CM v Derbyshire Healthcare NHS Foundation Trust  UKUT 129 (AAC)
Nature and degree (1) The Tribunal's decision not to discharge was made in error of law, and was set aside, (a) because there was no real evidence to support its view that non-compliance with medication and the risk of consequent relapse in the near future would probably occur, (b) because it did not establish that in these circumstances it had complied with the 'least restriction principle', (c) because of the irrationality in paragraph 21 of its decision (in that as the risk was of what might eventually happen it was hard to see how the envisaged leave regime could test that risk), and (d) because continued detention for the purposes of avoiding a chaotic lifestyle or drug taking or the absence of drug counselling is not permitted by law on the facts of this case. (2) The judgment contains a discussion of the 'nature' and 'degree' tests.
Extract from judgment
“Nature or Degree”
9. The words “nature” and “degree” in section 72(1)(b)(i) are to be read separately so that, for example, even if the degree of mental disorder does not make it appropriate for the patient to be liable to be detained for treatment, the nature of the disorder might make such detention appropriate (R v MHRT ex parte Smith  EWHC 832 Admin).
10. The Code of Practice (2008) suggests (in paragraph 4.3):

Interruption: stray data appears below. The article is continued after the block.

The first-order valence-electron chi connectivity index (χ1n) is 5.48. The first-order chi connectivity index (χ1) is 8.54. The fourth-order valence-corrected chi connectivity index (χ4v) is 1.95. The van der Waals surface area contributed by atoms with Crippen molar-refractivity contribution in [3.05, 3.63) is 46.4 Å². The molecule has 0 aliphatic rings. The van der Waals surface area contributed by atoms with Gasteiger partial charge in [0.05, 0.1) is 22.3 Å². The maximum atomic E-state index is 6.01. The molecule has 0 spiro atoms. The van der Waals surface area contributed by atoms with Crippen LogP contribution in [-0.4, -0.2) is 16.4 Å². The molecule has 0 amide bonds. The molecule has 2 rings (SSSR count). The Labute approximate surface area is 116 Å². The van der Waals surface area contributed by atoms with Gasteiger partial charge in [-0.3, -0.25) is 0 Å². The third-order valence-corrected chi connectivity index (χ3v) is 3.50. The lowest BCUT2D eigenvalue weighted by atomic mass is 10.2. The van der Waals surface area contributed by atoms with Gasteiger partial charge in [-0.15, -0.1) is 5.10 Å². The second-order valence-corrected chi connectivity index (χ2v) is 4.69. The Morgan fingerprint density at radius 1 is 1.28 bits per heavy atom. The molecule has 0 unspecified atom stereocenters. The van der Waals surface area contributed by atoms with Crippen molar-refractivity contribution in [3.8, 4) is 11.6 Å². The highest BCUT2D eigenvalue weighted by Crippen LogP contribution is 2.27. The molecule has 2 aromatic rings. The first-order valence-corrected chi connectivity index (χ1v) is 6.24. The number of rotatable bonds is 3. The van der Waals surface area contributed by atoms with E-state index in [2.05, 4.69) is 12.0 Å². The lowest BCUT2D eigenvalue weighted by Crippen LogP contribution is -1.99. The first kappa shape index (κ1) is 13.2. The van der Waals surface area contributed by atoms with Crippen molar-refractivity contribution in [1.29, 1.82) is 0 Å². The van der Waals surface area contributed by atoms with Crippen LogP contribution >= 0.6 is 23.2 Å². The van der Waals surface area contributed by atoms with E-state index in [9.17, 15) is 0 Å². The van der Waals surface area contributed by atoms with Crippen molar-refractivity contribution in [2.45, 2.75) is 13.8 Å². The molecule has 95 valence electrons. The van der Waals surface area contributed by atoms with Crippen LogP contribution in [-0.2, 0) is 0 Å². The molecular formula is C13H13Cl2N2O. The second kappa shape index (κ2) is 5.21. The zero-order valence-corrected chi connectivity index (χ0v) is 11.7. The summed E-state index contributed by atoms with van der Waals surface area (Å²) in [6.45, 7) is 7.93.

- “4.3 The criteria require consideration of both the nature and degree of a patient’s mental disorder. Nature refers to the particular mental disorder from which the patient is suffering, its chronicity, its prognosis, and the patient’s previous response to receiving treatment for the disorder. Degree refers to the current manifestations of the patient’s disorder”.
11. This does not quite reflect what I understand these ordinary words of the English language to mean but I accept this as the basis on which the parties, the expert witnesses and the First-tier Tribunal have dealt with the matter.
12. If the nature of a patient’s illness is such that it will relapse in the absence of medication, then whether the nature is such as to make it appropriate for him to be liable to be detained in hospital for medical treatment depends on an assessment of the probability that he will relapse in the near future if he were free in the community and on whether the evidence is that without being detained in hospital he will not take the medication (Smirek v Williams (200) 1 MHLR 38 – CA; R v MHRT ex parte Moyle  Lloyd’s LR 143 – High Court).